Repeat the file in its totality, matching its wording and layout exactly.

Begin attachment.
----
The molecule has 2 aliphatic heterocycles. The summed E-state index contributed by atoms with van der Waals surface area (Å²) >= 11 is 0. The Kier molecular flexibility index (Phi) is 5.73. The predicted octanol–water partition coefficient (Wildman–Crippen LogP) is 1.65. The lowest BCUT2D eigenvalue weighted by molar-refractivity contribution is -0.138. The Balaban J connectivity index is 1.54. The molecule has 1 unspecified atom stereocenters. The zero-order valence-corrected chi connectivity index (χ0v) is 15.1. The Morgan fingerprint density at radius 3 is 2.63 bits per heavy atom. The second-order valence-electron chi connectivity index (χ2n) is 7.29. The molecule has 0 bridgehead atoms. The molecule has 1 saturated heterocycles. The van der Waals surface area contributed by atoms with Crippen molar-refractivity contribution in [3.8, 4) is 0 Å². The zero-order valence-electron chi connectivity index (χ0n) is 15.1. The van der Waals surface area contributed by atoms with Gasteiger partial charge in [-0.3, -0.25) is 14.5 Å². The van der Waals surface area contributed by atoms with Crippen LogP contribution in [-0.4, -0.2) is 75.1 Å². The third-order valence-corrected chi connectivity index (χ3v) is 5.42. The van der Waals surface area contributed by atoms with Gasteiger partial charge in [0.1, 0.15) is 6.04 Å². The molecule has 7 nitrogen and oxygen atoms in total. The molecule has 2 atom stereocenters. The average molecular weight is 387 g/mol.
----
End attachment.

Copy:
The molecule has 2 aliphatic heterocycles. The summed E-state index contributed by atoms with van der Waals surface area (Å²) >= 11 is 0. The Kier molecular flexibility index (Phi) is 5.73. The predicted octanol–water partition coefficient (Wildman–Crippen LogP) is 1.65. The lowest BCUT2D eigenvalue weighted by molar-refractivity contribution is -0.138. The Balaban J connectivity index is 1.54. The molecule has 1 unspecified atom stereocenters. The zero-order valence-corrected chi connectivity index (χ0v) is 15.1. The Morgan fingerprint density at radius 3 is 2.63 bits per heavy atom. The second-order valence-electron chi connectivity index (χ2n) is 7.29. The molecule has 0 bridgehead atoms. The molecule has 1 saturated heterocycles. The van der Waals surface area contributed by atoms with Crippen molar-refractivity contribution in [3.8, 4) is 0 Å². The zero-order valence-electron chi connectivity index (χ0n) is 15.1. The van der Waals surface area contributed by atoms with Gasteiger partial charge in [-0.3, -0.25) is 14.5 Å². The van der Waals surface area contributed by atoms with Crippen LogP contribution in [-0.4, -0.2) is 75.1 Å². The third-order valence-corrected chi connectivity index (χ3v) is 5.42. The van der Waals surface area contributed by atoms with Gasteiger partial charge in [0.1, 0.15) is 6.04 Å². The molecule has 7 nitrogen and oxygen atoms in total. The molecule has 2 atom stereocenters. The average molecular weight is 387 g/mol.